Roth Statement on Medicare Funding Package
WASHINGTON -- The following is the statement of Senate Finance Committee Chairman William V. Roth, Jr. (R-DE) regarding the agreement reached between House and Senate negotiators over a package of funding to strengthen Medicare, Medicaid and the State Children's Health Insurance Program (SCHIP):
"Today we are pleased to unveil legislation to address the funding concerns of many Medicare providers. The bill before us today represents a compromise between the House and the Senate. We have listened to Members on both sides of the aisle.The compromise proposal we are putting forward today is necessary because there have been some unintended consequences from the Balanced Budget Act that the Clinton-Gore Administration and the Congress enacted in 1997. We need to take action to ensure that beneficiaries are protected from unexpected slow-downs in Medicare spending. With this legislation, we can address the needs of hospitals and health care providers, to ensure that millions of Americans receive the best possible care and services.
"Let me be clear that we should be proud of the program improvements and the corresponding savings achieved through the Balanced Budget Act. We have no intention of fundamentally undoing that work. However, if there are problems that should be addressed to make sure we pay adequately to meet the real health care needs of Medicare beneficiaries, then those problems can and will be addressed.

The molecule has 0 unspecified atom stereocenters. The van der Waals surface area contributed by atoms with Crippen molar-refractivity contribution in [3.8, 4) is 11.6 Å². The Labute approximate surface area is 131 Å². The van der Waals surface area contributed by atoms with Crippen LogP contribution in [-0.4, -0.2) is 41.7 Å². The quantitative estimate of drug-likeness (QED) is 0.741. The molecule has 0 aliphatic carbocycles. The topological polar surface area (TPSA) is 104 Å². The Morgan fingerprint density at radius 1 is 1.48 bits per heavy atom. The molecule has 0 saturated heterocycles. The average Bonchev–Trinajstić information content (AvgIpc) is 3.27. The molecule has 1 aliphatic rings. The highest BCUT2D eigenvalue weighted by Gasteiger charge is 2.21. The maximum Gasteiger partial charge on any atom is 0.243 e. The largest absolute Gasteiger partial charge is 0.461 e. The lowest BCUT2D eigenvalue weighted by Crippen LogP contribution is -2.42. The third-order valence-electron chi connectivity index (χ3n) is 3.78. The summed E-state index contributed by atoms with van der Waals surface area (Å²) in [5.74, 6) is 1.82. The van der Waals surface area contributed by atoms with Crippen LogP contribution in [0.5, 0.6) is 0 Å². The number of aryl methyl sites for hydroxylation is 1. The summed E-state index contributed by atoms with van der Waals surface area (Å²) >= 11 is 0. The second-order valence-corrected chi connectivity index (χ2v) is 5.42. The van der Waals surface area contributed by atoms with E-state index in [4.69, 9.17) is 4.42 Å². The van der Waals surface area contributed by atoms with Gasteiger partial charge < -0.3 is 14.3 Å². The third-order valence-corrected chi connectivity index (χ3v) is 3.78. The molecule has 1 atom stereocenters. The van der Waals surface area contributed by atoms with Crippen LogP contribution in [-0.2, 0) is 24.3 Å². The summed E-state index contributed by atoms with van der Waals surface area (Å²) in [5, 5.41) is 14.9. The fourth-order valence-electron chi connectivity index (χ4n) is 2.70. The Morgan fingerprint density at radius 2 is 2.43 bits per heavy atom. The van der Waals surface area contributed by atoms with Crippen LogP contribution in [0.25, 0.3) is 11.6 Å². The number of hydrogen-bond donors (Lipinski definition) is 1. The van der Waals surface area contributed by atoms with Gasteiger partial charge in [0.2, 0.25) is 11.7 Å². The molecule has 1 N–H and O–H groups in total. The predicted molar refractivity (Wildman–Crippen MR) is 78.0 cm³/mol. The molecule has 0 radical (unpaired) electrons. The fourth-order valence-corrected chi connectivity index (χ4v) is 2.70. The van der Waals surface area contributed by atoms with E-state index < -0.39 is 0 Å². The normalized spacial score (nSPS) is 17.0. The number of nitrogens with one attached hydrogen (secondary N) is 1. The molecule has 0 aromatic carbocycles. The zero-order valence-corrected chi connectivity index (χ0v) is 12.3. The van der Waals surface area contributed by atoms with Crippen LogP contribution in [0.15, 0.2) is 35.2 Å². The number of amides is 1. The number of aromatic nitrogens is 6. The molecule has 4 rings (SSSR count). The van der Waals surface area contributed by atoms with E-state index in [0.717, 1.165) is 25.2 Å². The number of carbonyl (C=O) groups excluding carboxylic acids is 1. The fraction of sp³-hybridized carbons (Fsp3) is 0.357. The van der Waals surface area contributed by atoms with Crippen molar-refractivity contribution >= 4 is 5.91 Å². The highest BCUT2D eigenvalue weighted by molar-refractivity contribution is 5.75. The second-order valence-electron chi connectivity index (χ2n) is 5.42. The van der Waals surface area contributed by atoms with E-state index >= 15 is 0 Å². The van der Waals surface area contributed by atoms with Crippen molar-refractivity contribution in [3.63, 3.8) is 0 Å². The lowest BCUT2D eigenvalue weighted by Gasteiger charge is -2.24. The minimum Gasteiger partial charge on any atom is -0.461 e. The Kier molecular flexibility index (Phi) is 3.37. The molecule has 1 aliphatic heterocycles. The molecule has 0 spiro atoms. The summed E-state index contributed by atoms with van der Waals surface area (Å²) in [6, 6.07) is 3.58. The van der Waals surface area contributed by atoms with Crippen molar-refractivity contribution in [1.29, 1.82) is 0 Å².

"The payment adjustments included in the House-Senate compromise package will benefit all sectors of the health care market place - including hospitals, physician's offices, nursing facilities, and home health care agencies, among many others. In addition, the package includes other technical adjustments to Medicaid and the State Children's Health Insurance Program.
"The provisions included in the package are consistent with a few basic goals I have tried to work toward from the beginning of this process. First, I felt that the overriding purpose of this package should be to address any remaining problems resulting from BBA 97 policies and to further the commitments made in BBA 97 to improve prevention benefits in the Medicare package and to reduce beneficiary copayment liabilities for hospital outpatient services.
"In my view larger Medicare reform, including adding a comprehensive prescription drug coverage, continues to be my primary objective. However, this is neither the moment nor the legislative vehicle by which to achieve that goal.
"Second, we sought to keep payment adjustments focused on areas in which we face demonstrated problems resulting from the Balanced Budget Act. Furthermore, we tried to make short-term adjustments in payment practices without revisiting the underlying policies set forth in the BBA.
"Finally, it was particularly important to me not to let this become a partisan process. These are not partisan issues and I have tried to resist any effort to make them so.
"With this legislation, we have an opportunity to solve the problems that have been interfering with the ability of the provider community to ensure our constituents receive the high quality health care they deserve, without retreating from the important policy reforms enacted in the Balanced Budget Act."
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